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Shaping the Future of Banking: Women Leaders Share Their Insights and Career Journeys

Emily Fagan, Content Manager

Alkami

Many of the below amazing female leaders will be featured in sessions and events at this year’s Alkami Co:lab.

Drawing inspiration from the vibrant stories and insights shared by a sampling of the women leaders in the financial services industry, we have crafted this special blog post. This piece aims to celebrate their achievements, share their wisdom, and encourage the next generation of women considering careers in banking, leadership, and technology.

 

Samantha Pause | Chief Innovation and Brand Officer | Mascoma Bank

Emily: As a leader in a regional bank, what advice would you give young women considering entering or just starting their careers in your focus area?

Samantha: To young women embarking on a career in banking and aspiring to expand their professional horizons, I urge them to sieve every opportunity that comes their way. Embrace challenging assignments with enthusiasm, take initiative, and demonstrate their dedication through hard work. Don’t hesitate to volunteer for new projects or responsibilities – raise their hand and say yes. Embrace discomfort as a pathway to growth and development. By stepping outside of their comfort zone, they’ll gain valuable experience, learn new skills, and broaden their capabilities. The more they are willing to push their boundaries, the more they’ll learn, grown and ultimately thrive in their career journey. Embrace every opportunity to learn, and never underestimate the power of your own potential.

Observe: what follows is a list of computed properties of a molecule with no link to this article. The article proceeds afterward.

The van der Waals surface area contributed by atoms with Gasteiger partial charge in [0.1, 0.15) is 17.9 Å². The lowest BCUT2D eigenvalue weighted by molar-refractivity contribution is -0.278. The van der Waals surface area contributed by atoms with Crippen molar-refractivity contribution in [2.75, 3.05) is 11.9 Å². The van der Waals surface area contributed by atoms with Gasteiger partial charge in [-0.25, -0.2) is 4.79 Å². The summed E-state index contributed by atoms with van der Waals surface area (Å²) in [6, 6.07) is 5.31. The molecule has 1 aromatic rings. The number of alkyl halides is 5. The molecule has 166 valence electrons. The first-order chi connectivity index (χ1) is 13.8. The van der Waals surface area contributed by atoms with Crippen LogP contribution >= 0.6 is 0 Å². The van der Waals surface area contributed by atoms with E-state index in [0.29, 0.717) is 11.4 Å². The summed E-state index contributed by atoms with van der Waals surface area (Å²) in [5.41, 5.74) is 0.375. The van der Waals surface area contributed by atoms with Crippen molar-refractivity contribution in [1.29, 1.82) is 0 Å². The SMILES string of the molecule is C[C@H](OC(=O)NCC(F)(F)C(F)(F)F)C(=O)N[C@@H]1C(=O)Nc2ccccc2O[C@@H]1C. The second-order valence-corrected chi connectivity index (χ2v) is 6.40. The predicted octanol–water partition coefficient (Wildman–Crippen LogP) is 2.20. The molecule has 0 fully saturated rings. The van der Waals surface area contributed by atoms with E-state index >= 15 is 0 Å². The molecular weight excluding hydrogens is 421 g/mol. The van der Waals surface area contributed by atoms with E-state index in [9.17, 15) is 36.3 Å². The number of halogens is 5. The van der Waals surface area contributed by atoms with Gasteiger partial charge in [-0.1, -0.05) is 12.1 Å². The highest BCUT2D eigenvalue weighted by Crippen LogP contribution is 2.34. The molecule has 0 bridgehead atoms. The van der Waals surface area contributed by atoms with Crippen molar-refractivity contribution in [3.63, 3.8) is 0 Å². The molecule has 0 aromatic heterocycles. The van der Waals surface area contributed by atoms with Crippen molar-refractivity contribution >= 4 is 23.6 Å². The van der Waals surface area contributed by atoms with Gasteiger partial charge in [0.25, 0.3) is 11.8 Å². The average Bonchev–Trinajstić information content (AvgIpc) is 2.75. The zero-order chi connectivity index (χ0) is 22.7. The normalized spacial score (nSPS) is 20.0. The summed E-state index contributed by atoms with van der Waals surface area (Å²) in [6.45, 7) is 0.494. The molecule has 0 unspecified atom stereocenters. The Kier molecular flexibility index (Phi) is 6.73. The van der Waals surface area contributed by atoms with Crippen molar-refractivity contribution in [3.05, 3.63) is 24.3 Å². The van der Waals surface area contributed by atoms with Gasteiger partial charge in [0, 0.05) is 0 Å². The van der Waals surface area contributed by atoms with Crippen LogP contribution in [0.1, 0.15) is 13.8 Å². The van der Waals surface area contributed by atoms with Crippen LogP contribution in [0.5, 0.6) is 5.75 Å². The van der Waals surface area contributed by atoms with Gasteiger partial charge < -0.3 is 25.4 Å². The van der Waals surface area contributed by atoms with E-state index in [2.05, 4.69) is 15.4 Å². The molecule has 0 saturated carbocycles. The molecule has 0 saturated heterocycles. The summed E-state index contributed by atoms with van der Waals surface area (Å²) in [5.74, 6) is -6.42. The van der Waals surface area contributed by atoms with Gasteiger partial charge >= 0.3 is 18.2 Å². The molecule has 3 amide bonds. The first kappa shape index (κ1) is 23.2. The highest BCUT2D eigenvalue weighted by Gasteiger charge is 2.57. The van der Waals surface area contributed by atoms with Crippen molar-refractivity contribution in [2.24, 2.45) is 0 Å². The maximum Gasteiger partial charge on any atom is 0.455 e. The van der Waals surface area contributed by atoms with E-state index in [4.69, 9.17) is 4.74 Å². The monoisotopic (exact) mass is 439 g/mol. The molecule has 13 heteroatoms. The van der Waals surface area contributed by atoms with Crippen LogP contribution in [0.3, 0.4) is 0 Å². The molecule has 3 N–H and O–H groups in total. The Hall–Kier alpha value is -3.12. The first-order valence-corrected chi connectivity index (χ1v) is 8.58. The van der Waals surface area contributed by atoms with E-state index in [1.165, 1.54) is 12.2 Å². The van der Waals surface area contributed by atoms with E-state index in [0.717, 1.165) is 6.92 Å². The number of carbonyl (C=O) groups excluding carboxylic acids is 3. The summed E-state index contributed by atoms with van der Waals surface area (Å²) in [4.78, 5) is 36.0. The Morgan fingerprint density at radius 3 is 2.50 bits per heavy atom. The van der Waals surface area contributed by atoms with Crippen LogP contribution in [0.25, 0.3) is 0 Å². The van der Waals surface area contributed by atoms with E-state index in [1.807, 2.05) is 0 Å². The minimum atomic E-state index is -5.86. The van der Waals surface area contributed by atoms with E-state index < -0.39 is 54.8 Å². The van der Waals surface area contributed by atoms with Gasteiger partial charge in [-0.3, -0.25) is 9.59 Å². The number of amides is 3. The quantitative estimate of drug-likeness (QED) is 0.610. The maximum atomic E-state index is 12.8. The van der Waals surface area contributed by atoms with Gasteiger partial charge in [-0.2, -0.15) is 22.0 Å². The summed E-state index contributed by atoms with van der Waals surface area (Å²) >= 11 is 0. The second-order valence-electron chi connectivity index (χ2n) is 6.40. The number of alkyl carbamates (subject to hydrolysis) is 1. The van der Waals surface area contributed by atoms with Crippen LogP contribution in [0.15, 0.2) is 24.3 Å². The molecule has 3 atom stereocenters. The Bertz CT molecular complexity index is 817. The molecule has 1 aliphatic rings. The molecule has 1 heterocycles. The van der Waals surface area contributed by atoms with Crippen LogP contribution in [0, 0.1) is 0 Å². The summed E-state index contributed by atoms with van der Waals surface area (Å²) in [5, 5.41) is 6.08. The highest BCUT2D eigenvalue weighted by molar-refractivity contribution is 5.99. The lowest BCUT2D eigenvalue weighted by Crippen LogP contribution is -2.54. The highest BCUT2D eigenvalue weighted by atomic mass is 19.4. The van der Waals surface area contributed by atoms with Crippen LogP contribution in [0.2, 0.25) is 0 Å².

Mandi Hanson, CCXP | AVP of Digital Experiences | Gate City Bank

Emily: As a leader in regional banking, what advice would you give young women considering entering or just starting their careers in your focus area?